Poland's capital has been voted a top 10 city to visit by Lonely Planet. Sankha Guha finds out why

Warsaw is a modern city of wide boulevards, skyscrapers, advertising hoardings, traffic jams, shopping malls and a thriving population of 1.7 million people. People live normal 21st-century lives here; they look as ordinary as the residents of Milton Keynes, and their aspirations are probably no different from MK-man.

And yet, given its recent history, the whole city is an act of will. Every day it must wake up and, against the weight of its past, Warsaw must assert its normality. And every day the nightmares are still here – under the stucco, between the cracks, in the soil. Warsaw breaks your heart. And then it breaks it again.

I am driving though a large square in the Praga district on the east side of the Wisla (aka the Vistula) with my guide Agnieszka. From my car I notice a huddle of people including a priest laying a few flowers at a small monument. "Oh we have many of these," says Agnieszka, "From the war. Where the Nazis shot maybe 50, 60 people picked up on the street as a reprisal whenever one of their soldiers was killed by the resistance." Later I learn there are more than 500 such mini-memorials in Warsaw.

The Praga district was spared the worst destruction and is one of the few places where you get a sense of what the pre-war city looked like. This is where Polanski filmed The Pianist, re-creating the Jewish ghetto, on streets such as Ulica Stalowa. It has a reputation as a dangerous area, certainly after dark. There seems little reason for tourists to venture here, but we stumble upon restaurant Pod Karpiem, at 37 Ulica Stalowa, which could serve as a perfect film-set not so much for wartime Warsaw but for the period that followed.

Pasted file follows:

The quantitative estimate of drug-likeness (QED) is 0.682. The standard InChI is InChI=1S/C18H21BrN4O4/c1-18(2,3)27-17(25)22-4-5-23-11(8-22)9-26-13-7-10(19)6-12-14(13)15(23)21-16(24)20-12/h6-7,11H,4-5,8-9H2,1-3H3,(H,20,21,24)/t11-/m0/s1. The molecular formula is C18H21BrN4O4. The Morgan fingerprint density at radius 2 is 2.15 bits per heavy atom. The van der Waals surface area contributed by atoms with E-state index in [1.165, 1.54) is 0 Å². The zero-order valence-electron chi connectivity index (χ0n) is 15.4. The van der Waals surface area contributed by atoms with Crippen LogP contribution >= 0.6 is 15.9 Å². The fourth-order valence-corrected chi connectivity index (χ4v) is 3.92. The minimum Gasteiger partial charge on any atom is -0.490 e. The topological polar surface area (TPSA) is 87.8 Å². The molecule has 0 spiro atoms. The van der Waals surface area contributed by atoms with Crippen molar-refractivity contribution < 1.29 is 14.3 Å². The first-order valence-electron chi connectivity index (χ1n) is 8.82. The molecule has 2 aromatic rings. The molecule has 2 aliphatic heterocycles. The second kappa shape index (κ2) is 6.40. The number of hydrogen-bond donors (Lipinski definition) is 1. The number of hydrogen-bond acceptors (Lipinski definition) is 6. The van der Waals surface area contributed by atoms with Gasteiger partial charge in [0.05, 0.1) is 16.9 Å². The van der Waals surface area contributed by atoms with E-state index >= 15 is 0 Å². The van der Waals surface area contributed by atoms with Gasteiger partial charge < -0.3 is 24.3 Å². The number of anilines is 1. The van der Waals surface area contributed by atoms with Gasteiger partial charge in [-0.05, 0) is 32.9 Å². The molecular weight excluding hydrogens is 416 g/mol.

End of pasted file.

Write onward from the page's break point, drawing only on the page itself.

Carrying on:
The untouched 1970s interior is a stylist's dream. Everything from the bare linoleum floor and plywood panelling to the lumpy carvings of jolly party folk that decorate the walls is evocative of communist-era austerity. There is little nostalgia for those times, and it's hardly surprising the local clientele stays away in droves. Proprietor Artur Wielechowski is hoping that tourists, ironically or genuinely appreciative of retro style, will book the restaurant for themed events and save his business. But I fear this address is more likely to be hosting a Starbucks in the near future.

A new bohemian set is colonising Praga and the Hoxtonisation of the area is under way. The Koneser Vodka Factory on Ulica Zabkowska still makes vodka (Zytnia, if you are interested), but it is also home to a sprawl of galleries, workshops and a theatre. The yard beyond the mock Gothic gatehouse is dotted with sculptures; most are of the rusting industrial metal variety, but among them I find Amy Winehouse. She is carved out of a single tree trunk and the somewhat literally minded sculptor Jozef Nowak has called his piece "Amy" to obviate any shred of ambiguity. Fans of Madame Tussaud will like.

A few short minutes later I am across the river in the Muranow district where the Jewish ghetto once stood. It is the scene of one of the worst crimes in history and the sheer ordinariness of the surroundings is shocking. There is nothing left. After the ghetto uprising in 1943, the Nazis did a thorough job of razing the ghetto, and then the communists, equally determined to leave no trace, went on to obliterate the site under acres of ugly tenement blocks. The ghetto occupied a third of old Warsaw; it imprisoned 400,000 Jews – and there is nothing left.

Unbelievably, there is not even a museum of the ghetto – though there is one planned (see jewishmuseum. org.pl). A few scattered monuments bear witness but they are almost by definition inadequate. A white marble memorial on Ulica Stawki marks the spot known as Umschlagplatz from where 300,000 Jews were transported to their deaths in Treblinka. The architects of the simple monument have engraved an A to Z list of first names popular among Jews at the time. There were too many; we must remember them only by their shared first names.